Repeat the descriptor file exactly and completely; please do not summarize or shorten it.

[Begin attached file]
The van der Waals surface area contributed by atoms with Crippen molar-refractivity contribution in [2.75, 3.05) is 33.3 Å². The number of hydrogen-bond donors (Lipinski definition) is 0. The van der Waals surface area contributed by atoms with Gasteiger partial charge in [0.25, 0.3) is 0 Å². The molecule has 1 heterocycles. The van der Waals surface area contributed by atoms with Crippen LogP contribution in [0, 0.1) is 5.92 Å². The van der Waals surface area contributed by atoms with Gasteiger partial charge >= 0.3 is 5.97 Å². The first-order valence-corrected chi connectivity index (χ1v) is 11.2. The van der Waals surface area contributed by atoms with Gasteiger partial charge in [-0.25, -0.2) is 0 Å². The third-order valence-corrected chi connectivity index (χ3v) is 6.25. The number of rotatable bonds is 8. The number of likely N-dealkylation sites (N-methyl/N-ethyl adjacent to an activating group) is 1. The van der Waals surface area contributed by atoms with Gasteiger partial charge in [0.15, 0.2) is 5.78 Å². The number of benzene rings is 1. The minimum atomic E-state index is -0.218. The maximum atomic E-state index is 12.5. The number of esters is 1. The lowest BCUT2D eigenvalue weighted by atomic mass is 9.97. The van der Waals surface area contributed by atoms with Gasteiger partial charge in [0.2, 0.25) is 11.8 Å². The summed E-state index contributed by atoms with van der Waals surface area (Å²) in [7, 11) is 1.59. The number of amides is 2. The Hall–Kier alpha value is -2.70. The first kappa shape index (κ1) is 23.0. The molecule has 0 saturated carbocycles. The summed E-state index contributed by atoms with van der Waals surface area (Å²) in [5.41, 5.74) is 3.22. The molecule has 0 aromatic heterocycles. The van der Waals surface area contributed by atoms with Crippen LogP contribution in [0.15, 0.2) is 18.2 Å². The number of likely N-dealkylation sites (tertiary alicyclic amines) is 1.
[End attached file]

The van der Waals surface area contributed by atoms with Crippen molar-refractivity contribution in [2.75, 3.05) is 33.3 Å². The number of hydrogen-bond donors (Lipinski definition) is 0. The van der Waals surface area contributed by atoms with Gasteiger partial charge in [0.25, 0.3) is 0 Å². The molecule has 1 heterocycles. The van der Waals surface area contributed by atoms with Crippen LogP contribution in [0, 0.1) is 5.92 Å². The van der Waals surface area contributed by atoms with Gasteiger partial charge >= 0.3 is 5.97 Å². The first-order valence-corrected chi connectivity index (χ1v) is 11.2. The van der Waals surface area contributed by atoms with Gasteiger partial charge in [-0.25, -0.2) is 0 Å². The third-order valence-corrected chi connectivity index (χ3v) is 6.25. The number of rotatable bonds is 8. The number of likely N-dealkylation sites (N-methyl/N-ethyl adjacent to an activating group) is 1. The van der Waals surface area contributed by atoms with Gasteiger partial charge in [0.15, 0.2) is 5.78 Å². The number of benzene rings is 1. The minimum atomic E-state index is -0.218. The maximum atomic E-state index is 12.5. The number of esters is 1. The lowest BCUT2D eigenvalue weighted by atomic mass is 9.97. The van der Waals surface area contributed by atoms with Gasteiger partial charge in [0.2, 0.25) is 11.8 Å². The summed E-state index contributed by atoms with van der Waals surface area (Å²) in [7, 11) is 1.59. The number of amides is 2. The Hall–Kier alpha value is -2.70. The first kappa shape index (κ1) is 23.0. The molecule has 0 saturated carbocycles. The summed E-state index contributed by atoms with van der Waals surface area (Å²) in [5.41, 5.74) is 3.22. The molecule has 0 aromatic heterocycles. The van der Waals surface area contributed by atoms with Crippen LogP contribution in [0.15, 0.2) is 18.2 Å². The number of likely N-dealkylation sites (tertiary alicyclic amines) is 1.